VITTORIO THE VAMPIRE Ann Rice Knopf

 Anne Rice describes her latest novel as a vampire version of Romeo and Juliet. While her story is entertaining, the comparison to the Bard of Stratford finds the Belle of New Orleans’s characters lacking Shakespeare’s depth. Both are fans of Florence, but Rice provides interesting period descriptions while Shakespeare tells us almost nothing about the city. Then again, Shakespeare was never a novelist and Rice was never a playwright, though they are both erotic.
Vittorio the Vampire is the second book in Rice’s New Tales of the Vampires series. Each book stands alone and they’re intended to be about Vampires removed from Lestat’s circle of suckers. As Pandora did in her book, Vittorio tells the tale of ho he lost his family and was initiated into a vampire clan. He’s a bit of a spoiled whiner, but as ever, Rice excels at creating interesting period surroundings, which compensate for her character’s shallowness. Vittorio is pursued and caught by the lonely vixen vamp, Ursula.
Far from serving up a Juliet, Rice spends a lot of time describing Ursula’s appearance and lust, which constitute a poor character. The brief appearance of the historical figure of Fra Filippo is richer in its few pages than most of the other characters. As added spice to her already seasoned world, Rice feeds us Angels in this go round. The angels are intriguing enough to guarantee a repeat performance in another book.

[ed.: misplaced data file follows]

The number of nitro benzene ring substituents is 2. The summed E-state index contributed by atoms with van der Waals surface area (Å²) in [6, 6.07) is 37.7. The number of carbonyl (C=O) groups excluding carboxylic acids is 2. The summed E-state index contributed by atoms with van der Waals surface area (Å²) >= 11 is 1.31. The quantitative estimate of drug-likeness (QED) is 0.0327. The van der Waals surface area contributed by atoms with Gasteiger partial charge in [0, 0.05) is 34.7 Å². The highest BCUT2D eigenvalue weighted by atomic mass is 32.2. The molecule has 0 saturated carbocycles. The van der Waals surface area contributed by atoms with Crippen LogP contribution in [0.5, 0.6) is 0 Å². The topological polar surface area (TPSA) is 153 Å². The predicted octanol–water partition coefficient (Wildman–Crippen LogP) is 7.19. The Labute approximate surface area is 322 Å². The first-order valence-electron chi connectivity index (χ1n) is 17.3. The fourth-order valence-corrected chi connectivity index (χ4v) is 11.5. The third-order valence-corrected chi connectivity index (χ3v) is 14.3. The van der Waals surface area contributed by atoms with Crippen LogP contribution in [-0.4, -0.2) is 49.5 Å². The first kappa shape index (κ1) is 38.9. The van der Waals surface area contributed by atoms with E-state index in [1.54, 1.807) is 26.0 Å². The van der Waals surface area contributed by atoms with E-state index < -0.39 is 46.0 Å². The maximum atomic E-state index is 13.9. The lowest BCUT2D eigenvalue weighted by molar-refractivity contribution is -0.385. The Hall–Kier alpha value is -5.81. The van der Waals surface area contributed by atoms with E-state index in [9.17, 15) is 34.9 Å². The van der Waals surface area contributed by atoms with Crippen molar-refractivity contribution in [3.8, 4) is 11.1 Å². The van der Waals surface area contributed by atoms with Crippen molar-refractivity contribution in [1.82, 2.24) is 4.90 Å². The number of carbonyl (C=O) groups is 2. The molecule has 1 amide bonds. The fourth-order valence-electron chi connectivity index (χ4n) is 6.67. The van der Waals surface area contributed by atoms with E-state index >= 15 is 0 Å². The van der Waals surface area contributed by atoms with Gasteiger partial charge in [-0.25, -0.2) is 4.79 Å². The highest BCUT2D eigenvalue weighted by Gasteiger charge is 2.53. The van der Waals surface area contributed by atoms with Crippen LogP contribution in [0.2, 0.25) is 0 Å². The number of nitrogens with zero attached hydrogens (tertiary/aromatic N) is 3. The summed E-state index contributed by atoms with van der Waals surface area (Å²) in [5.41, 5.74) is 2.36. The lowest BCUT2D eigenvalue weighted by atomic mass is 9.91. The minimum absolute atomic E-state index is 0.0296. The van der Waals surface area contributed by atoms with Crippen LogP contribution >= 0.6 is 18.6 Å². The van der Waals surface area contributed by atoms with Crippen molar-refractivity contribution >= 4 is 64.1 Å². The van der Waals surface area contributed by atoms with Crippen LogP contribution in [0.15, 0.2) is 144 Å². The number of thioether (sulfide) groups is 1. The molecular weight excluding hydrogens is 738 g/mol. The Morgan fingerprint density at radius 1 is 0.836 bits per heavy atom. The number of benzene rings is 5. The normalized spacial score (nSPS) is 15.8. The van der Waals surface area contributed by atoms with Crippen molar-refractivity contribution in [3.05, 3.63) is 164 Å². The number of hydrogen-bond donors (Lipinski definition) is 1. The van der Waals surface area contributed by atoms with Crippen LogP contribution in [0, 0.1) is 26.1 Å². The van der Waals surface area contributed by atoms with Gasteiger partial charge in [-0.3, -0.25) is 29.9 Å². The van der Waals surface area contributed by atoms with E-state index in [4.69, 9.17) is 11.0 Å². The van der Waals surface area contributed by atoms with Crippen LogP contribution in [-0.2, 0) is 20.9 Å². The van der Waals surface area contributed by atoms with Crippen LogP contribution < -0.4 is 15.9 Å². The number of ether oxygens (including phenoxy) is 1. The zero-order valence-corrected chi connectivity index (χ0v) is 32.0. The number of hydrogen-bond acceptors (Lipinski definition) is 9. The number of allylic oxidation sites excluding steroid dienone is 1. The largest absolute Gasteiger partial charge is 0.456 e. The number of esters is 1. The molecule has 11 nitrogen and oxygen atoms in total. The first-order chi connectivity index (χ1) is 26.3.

Anne Rice’s style has been to provide the reader with a mystery, or some interesting question that needs answering, and then to draw us through her story, tantalizing us with hints. Her conclusions are either cliffhangers or doorstops. With the Tales of the New Vampires, her style has evolved into following characters through each discovery as it happens, resulting in an entertaining tale that is an improvement over the old carrot on a stick approach. Anne Rice freaks may have trouble adapting to their Dark Queen’s stylistic shift, but readers hungry for some light, entertaining trash will come away satisfied and maybe hungry for more.